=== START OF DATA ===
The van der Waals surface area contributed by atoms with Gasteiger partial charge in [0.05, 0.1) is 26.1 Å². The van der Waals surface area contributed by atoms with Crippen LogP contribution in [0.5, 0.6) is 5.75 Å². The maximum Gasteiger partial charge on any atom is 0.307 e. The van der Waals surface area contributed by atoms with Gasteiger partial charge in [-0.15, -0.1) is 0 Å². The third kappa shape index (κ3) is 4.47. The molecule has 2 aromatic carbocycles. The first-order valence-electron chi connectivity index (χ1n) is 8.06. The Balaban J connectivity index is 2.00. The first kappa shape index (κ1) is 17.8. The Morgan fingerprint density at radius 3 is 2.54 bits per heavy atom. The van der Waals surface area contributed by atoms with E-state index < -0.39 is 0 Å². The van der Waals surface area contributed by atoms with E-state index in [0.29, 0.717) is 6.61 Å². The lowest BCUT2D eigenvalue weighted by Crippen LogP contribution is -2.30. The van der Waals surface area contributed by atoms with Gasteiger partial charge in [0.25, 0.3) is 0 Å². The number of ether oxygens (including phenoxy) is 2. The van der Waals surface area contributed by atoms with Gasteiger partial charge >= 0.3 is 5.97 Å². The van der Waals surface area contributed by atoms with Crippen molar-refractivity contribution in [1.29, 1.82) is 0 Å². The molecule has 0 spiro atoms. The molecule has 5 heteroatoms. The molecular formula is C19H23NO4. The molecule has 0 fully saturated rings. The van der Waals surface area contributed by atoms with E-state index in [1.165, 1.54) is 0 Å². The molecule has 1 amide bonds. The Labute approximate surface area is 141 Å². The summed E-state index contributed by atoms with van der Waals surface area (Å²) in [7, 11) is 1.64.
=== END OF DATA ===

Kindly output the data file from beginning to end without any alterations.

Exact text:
The van der Waals surface area contributed by atoms with Gasteiger partial charge in [0.05, 0.1) is 26.1 Å². The van der Waals surface area contributed by atoms with Crippen LogP contribution in [0.5, 0.6) is 5.75 Å². The maximum Gasteiger partial charge on any atom is 0.307 e. The van der Waals surface area contributed by atoms with Gasteiger partial charge in [-0.15, -0.1) is 0 Å². The third kappa shape index (κ3) is 4.47. The molecule has 2 aromatic carbocycles. The first-order valence-electron chi connectivity index (χ1n) is 8.06. The Balaban J connectivity index is 2.00. The first kappa shape index (κ1) is 17.8. The Morgan fingerprint density at radius 3 is 2.54 bits per heavy atom. The van der Waals surface area contributed by atoms with E-state index < -0.39 is 0 Å². The van der Waals surface area contributed by atoms with E-state index in [0.29, 0.717) is 6.61 Å². The lowest BCUT2D eigenvalue weighted by Crippen LogP contribution is -2.30. The van der Waals surface area contributed by atoms with Gasteiger partial charge in [0.25, 0.3) is 0 Å². The number of ether oxygens (including phenoxy) is 2. The van der Waals surface area contributed by atoms with Gasteiger partial charge >= 0.3 is 5.97 Å². The van der Waals surface area contributed by atoms with Crippen molar-refractivity contribution in [1.29, 1.82) is 0 Å². The molecule has 0 spiro atoms. The molecule has 5 heteroatoms. The molecular formula is C19H23NO4. The molecule has 0 fully saturated rings. The van der Waals surface area contributed by atoms with E-state index in [1.165, 1.54) is 0 Å². The molecule has 1 amide bonds. The Labute approximate surface area is 141 Å². The summed E-state index contributed by atoms with van der Waals surface area (Å²) in [7, 11) is 1.64.